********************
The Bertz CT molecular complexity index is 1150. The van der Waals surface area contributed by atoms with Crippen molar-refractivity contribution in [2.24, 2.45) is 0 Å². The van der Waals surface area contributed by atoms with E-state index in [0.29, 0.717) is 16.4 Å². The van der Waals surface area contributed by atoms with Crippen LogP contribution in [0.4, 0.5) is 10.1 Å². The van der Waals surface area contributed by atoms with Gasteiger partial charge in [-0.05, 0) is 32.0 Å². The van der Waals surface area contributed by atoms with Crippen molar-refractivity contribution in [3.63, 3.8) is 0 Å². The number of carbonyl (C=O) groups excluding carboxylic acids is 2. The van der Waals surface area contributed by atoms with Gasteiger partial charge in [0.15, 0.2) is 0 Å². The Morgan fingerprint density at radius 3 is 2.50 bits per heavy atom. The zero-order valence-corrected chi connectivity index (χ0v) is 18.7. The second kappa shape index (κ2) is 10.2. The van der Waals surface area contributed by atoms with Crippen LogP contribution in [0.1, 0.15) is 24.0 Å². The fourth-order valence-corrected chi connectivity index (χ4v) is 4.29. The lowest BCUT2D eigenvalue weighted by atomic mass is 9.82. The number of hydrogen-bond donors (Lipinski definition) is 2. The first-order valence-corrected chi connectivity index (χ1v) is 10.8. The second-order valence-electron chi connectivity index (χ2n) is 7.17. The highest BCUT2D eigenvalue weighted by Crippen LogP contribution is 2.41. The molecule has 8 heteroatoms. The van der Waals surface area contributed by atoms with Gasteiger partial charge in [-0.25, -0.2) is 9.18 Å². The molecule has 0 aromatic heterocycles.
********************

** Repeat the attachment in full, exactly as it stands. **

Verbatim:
The Bertz CT molecular complexity index is 1150. The van der Waals surface area contributed by atoms with Crippen molar-refractivity contribution in [2.24, 2.45) is 0 Å². The van der Waals surface area contributed by atoms with E-state index in [0.29, 0.717) is 16.4 Å². The van der Waals surface area contributed by atoms with Crippen LogP contribution in [0.4, 0.5) is 10.1 Å². The van der Waals surface area contributed by atoms with Gasteiger partial charge in [-0.05, 0) is 32.0 Å². The van der Waals surface area contributed by atoms with Crippen molar-refractivity contribution in [3.63, 3.8) is 0 Å². The number of carbonyl (C=O) groups excluding carboxylic acids is 2. The van der Waals surface area contributed by atoms with Gasteiger partial charge in [0.15, 0.2) is 0 Å². The Morgan fingerprint density at radius 3 is 2.50 bits per heavy atom. The zero-order valence-corrected chi connectivity index (χ0v) is 18.7. The second kappa shape index (κ2) is 10.2. The van der Waals surface area contributed by atoms with Crippen LogP contribution in [0.1, 0.15) is 24.0 Å². The fourth-order valence-corrected chi connectivity index (χ4v) is 4.29. The lowest BCUT2D eigenvalue weighted by atomic mass is 9.82. The number of hydrogen-bond donors (Lipinski definition) is 2. The first-order valence-corrected chi connectivity index (χ1v) is 10.8. The second-order valence-electron chi connectivity index (χ2n) is 7.17. The highest BCUT2D eigenvalue weighted by Crippen LogP contribution is 2.41. The molecule has 8 heteroatoms. The van der Waals surface area contributed by atoms with Gasteiger partial charge in [-0.25, -0.2) is 9.18 Å². The molecule has 0 aromatic heterocycles.